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90-year-old has compassion for underdogs

January 04, 1998

90-year-old has compassion for underdogs


Staff Writer

Throughout her life, Emma Price said she has always been a champion for the victims in life.

Be it her involvement in organized labor, Democratic Party politics or the American Association of Retired Persons, Price said it has always been about fighting for those who need help.

"I'm always for the underdog, the guy who is being discriminated against, in other words," said Price, 90, who lives in the same View Street house she has called home for 40 years.


She also has the unique distinction of being the person who gave Rest Haven Cemetery its name.

A native of Williamsport, the former Emma Ensminger was the eighth child born in a family with nine children. She attended Hagerstown High School and her graduating class in 1926 was the last one in which the girls and boys were taught in separate buildings, she said.

It was during her senior year that she got a job working as a secretary for a local attorney. The attorney was doing legal work for a new cemetery in town, and one day he and the cemetery's owner were discussing possible names.

"They didn't know what to call it. So I said, 'How about Rest Haven?' and right away they accepted it," Price said.

And it never changed.

"Who would have known?" she said.

Price, who always loved writing poems and song lyrics, even wrote a three-verse poem about the name. For the effort, her photograph and the poem were placed in a newspaper advertisement for Rest Haven.

After marrying, Price moved to Detroit, where her husband found work during the Depression and the couple had two children, a girl and a boy. Upon returning to Hagerstown a decade later, she went to work, first at a local restaurant and then in 1944 for the city Water Department.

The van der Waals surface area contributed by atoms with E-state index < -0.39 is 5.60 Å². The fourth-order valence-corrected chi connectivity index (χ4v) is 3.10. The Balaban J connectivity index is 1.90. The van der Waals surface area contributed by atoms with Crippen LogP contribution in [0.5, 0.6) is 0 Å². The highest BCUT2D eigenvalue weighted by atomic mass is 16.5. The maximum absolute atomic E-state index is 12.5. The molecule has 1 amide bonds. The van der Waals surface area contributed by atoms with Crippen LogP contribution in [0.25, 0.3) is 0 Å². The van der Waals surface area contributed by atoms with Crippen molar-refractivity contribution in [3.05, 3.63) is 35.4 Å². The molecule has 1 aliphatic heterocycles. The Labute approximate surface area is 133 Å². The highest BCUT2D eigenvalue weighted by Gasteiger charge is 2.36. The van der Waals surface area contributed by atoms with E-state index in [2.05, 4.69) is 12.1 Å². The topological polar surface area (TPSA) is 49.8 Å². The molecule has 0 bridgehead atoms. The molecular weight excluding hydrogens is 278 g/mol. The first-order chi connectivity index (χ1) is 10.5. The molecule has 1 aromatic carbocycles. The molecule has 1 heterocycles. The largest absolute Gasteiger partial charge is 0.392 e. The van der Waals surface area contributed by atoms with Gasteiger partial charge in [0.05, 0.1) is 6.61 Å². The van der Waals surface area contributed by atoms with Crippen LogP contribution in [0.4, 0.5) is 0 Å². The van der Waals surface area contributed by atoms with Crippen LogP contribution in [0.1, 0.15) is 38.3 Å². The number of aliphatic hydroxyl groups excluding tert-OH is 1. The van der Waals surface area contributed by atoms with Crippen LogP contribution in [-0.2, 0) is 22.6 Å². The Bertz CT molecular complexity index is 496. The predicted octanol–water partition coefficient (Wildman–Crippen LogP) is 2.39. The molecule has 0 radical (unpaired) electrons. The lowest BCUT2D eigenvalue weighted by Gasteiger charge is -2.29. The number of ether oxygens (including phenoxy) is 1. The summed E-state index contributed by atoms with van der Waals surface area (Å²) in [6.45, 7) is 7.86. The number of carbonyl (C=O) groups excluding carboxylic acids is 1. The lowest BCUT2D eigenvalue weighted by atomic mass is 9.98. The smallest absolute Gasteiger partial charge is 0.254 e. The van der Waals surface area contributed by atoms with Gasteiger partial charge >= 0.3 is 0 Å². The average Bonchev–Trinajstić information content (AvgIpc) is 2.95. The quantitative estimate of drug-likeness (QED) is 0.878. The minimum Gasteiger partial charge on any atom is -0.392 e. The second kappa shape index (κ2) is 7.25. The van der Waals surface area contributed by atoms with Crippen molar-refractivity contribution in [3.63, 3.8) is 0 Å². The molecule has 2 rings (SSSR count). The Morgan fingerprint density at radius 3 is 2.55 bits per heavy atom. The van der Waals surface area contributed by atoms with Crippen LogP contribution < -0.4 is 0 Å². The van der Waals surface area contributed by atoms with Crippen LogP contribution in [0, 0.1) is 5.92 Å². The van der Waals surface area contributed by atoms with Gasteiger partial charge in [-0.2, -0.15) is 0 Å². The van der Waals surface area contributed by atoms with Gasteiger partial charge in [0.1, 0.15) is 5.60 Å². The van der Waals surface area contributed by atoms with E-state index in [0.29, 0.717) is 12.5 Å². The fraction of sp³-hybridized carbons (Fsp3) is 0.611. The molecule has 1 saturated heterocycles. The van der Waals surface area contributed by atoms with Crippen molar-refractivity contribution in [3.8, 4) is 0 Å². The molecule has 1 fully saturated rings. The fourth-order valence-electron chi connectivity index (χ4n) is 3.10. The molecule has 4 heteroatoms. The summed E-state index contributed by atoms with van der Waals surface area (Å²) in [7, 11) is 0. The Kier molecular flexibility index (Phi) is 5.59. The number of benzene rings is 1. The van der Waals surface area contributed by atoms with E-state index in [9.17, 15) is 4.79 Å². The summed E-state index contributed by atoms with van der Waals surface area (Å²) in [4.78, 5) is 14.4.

While some might find working with numbers to be burdensome, she enjoyed the work, and still does. To this day she audits the books for the Hagerstown Democratic Women's Club.

But working for the city also got her involved in labor. Price is a charter member of the American Federation of State, County and Municipal Employees Local 1540, having served as secretary during the union's first negotiations with the city.

Price also volunteered some 3,000 hours for various labor causes, walking picket lines or working the phones to get out the vote. But she added that her dealings with city management were mostly amicable.

When she retired from the city in 1972, she wanted to continue working for those needing help, so she joined the local AARP chapter. Once again she put her flair for writing to use, as she penned songs for the AARP chorus, which helped the growth of the chapter, she said.

She went on to serve five, three-year terms on the chapter's board of directors and two years as president.

Price is slowing down a bit, saying she needs to be careful after various health problems, but she remains active in the Democratic Women's Club and the AARP.

And Price said she enjoys her near-daily visits from her daughter, Beverley Hershberger, who is also an AARP member. Her son died when he was 19.

Price also has three grandchildren and three great-grandchildren.

Recently the family surprised her one Sunday afternoon with a 90th birthday party, and then they gathered again for Christmas at her daughter's home in Maugansville.

"We've always had a close family," Price said.

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